The relationship between the soul and the body was a point of contentious debate among philosophers and theologians in late antiquity. Modern scholarship has inherited this legacy, but split the study of the relation of body and soul between the disciplines of philosophy and religion. Lovers of the Soul, Lovers of the Body integrates, with Plato and Aristotle in the background, philosophical and religious perspectives on the concepts of soul and body in the transformative period of the first six centuries CE, from Philo to Olympiodorus. The polyphonic—but not dissonant—philosophical and theological dialogue is recreated and rethought by an international group of leading experts and up-and-coming scholars in ancient philosophy, theology, and religion.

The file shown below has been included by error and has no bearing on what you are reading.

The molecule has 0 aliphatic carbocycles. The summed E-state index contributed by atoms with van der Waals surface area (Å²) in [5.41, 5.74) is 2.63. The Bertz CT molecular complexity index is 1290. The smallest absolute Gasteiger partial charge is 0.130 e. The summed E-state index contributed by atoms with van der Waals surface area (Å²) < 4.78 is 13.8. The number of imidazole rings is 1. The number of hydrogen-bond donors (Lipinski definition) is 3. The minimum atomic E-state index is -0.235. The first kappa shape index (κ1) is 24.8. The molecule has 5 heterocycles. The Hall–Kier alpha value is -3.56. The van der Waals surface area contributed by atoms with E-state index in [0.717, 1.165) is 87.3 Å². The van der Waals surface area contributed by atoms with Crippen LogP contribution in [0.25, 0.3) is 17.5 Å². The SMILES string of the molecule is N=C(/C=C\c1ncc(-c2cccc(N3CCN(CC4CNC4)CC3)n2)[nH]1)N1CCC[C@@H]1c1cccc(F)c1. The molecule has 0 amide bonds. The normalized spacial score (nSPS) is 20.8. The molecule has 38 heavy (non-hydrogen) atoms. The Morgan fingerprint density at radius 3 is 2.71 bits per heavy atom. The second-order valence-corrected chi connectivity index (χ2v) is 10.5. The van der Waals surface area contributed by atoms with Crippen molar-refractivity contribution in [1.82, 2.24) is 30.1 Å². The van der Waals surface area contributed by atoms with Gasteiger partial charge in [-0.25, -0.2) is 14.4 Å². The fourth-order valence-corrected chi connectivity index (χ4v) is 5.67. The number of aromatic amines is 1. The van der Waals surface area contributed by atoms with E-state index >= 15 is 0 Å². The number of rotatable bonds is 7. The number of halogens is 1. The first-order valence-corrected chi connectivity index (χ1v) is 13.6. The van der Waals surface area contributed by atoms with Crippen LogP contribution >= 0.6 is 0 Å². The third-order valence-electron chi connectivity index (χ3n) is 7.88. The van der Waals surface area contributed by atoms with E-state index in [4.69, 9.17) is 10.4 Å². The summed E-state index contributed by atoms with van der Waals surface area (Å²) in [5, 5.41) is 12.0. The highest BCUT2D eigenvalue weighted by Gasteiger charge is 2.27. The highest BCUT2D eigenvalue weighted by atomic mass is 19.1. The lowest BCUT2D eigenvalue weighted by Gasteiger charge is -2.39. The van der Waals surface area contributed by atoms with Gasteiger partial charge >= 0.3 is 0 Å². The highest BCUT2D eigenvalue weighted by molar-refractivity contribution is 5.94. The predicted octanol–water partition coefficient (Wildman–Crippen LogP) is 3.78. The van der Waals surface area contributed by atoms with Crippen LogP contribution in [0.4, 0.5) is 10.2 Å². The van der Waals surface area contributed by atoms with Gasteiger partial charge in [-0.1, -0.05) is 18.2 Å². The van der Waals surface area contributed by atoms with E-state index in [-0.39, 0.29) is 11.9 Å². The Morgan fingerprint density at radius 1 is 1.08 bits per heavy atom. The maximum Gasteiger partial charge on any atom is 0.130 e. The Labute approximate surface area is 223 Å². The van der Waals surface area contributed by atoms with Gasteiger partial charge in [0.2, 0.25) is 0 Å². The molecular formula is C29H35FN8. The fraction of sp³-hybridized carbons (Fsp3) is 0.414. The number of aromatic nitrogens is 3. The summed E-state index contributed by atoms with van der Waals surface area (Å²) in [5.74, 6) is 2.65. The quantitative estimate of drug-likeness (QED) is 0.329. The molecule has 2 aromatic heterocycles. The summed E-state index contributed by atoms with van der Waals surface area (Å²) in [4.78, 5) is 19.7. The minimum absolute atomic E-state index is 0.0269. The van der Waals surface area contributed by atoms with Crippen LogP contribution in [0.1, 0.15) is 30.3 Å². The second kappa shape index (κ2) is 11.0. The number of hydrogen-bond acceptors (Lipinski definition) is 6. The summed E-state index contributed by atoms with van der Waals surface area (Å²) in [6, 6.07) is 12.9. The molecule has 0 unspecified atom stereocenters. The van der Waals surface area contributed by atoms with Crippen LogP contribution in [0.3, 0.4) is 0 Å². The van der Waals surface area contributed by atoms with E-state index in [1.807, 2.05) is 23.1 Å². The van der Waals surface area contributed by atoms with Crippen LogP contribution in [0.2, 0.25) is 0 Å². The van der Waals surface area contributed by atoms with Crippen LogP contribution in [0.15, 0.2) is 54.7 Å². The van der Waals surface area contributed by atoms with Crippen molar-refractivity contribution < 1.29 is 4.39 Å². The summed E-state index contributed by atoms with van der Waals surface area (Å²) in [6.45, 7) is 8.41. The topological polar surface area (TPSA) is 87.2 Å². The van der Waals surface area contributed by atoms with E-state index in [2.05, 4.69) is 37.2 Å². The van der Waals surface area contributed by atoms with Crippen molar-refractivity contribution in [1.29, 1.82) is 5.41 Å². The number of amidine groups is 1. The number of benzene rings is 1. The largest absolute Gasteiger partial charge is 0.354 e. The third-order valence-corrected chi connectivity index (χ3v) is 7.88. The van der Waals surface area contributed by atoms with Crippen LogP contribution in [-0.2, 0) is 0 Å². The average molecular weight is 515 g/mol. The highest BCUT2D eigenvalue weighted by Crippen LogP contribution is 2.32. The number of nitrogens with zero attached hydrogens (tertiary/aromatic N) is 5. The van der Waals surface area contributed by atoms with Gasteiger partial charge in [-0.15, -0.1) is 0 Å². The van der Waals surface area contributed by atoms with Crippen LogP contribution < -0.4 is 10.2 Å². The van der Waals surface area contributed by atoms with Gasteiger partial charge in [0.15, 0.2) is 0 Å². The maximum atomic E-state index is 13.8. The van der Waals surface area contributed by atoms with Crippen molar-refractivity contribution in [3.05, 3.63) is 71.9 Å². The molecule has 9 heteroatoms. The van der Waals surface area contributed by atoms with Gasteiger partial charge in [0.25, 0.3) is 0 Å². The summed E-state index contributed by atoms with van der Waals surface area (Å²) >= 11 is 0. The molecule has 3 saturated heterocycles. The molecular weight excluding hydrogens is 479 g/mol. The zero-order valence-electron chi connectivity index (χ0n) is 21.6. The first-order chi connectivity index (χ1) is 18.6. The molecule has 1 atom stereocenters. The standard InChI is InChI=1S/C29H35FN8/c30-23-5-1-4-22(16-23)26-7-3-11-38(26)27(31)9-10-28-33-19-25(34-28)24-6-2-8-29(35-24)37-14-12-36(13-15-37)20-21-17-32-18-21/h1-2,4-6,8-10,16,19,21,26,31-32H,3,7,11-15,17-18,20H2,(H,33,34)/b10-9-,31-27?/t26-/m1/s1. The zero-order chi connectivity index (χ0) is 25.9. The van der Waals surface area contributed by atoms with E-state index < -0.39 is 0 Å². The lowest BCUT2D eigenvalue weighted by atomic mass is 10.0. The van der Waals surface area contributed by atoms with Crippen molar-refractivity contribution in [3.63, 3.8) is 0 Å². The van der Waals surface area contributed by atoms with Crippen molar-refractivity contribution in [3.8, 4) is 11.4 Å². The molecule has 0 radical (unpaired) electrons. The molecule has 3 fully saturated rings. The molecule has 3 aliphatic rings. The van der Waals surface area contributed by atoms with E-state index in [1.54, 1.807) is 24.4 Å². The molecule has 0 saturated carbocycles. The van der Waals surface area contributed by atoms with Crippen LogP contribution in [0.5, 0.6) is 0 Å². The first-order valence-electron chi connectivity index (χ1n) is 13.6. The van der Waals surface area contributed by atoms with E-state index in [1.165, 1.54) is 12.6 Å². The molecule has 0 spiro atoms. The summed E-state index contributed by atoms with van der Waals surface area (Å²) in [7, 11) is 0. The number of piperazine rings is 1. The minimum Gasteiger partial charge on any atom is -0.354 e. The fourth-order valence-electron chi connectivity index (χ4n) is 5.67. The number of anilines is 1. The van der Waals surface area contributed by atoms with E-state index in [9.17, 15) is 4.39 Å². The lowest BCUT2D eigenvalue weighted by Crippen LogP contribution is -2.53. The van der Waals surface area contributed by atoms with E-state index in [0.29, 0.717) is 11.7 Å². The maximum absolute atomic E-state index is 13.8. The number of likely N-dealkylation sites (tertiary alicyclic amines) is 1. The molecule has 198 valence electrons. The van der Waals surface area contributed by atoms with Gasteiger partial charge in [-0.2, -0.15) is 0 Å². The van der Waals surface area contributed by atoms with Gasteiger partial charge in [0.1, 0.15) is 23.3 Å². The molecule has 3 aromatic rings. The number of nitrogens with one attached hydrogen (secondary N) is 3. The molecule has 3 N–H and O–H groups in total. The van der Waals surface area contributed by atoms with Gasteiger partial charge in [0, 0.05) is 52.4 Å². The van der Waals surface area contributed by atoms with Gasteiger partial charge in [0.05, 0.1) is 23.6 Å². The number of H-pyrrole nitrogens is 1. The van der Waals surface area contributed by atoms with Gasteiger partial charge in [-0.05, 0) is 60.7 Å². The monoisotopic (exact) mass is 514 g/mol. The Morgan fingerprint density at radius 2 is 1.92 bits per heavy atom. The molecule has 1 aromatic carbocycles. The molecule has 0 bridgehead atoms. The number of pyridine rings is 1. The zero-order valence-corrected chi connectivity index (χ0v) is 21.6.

The synthetic approach of the volume presents the understanding of human psychology in late antiquity, without labels and borders. It invites both experts and enthusiasts to crisscross the pathways of philosophy and religion in pursuit of new crossroads and greater common ground.